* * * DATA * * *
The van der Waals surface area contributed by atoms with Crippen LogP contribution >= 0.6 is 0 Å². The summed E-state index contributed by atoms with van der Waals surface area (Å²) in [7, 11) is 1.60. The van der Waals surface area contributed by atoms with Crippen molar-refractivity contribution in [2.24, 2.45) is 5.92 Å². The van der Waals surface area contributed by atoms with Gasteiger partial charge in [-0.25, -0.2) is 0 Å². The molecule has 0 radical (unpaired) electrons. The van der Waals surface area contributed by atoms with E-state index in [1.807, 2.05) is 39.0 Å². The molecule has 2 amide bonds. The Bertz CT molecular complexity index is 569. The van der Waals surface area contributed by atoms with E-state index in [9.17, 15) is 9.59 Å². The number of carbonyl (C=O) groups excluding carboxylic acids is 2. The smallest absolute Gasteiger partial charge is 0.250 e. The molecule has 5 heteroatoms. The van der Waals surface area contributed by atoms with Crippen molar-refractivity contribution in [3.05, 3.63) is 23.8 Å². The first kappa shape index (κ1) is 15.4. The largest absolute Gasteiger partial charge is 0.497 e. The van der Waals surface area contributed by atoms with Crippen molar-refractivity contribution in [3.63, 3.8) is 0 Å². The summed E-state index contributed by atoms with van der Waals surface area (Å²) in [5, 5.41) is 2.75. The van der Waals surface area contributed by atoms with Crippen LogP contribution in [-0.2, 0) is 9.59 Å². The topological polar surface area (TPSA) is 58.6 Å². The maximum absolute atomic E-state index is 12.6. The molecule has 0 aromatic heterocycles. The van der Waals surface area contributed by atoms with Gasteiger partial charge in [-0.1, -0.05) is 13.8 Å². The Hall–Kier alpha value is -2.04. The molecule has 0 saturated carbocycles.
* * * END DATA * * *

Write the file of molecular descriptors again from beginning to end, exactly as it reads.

The van der Waals surface area contributed by atoms with Crippen LogP contribution >= 0.6 is 0 Å². The summed E-state index contributed by atoms with van der Waals surface area (Å²) in [7, 11) is 1.60. The van der Waals surface area contributed by atoms with Crippen molar-refractivity contribution in [2.24, 2.45) is 5.92 Å². The van der Waals surface area contributed by atoms with Gasteiger partial charge in [-0.25, -0.2) is 0 Å². The molecule has 0 radical (unpaired) electrons. The van der Waals surface area contributed by atoms with E-state index in [1.807, 2.05) is 39.0 Å². The molecule has 2 amide bonds. The Bertz CT molecular complexity index is 569. The van der Waals surface area contributed by atoms with E-state index in [9.17, 15) is 9.59 Å². The number of carbonyl (C=O) groups excluding carboxylic acids is 2. The smallest absolute Gasteiger partial charge is 0.250 e. The molecule has 5 heteroatoms. The van der Waals surface area contributed by atoms with Crippen molar-refractivity contribution in [3.05, 3.63) is 23.8 Å². The first kappa shape index (κ1) is 15.4. The largest absolute Gasteiger partial charge is 0.497 e. The van der Waals surface area contributed by atoms with Crippen molar-refractivity contribution in [3.63, 3.8) is 0 Å². The summed E-state index contributed by atoms with van der Waals surface area (Å²) in [5, 5.41) is 2.75. The van der Waals surface area contributed by atoms with Crippen LogP contribution in [-0.2, 0) is 9.59 Å². The topological polar surface area (TPSA) is 58.6 Å². The maximum absolute atomic E-state index is 12.6. The molecule has 0 aromatic heterocycles. The van der Waals surface area contributed by atoms with Gasteiger partial charge in [-0.1, -0.05) is 13.8 Å². The Hall–Kier alpha value is -2.04. The molecule has 0 saturated carbocycles.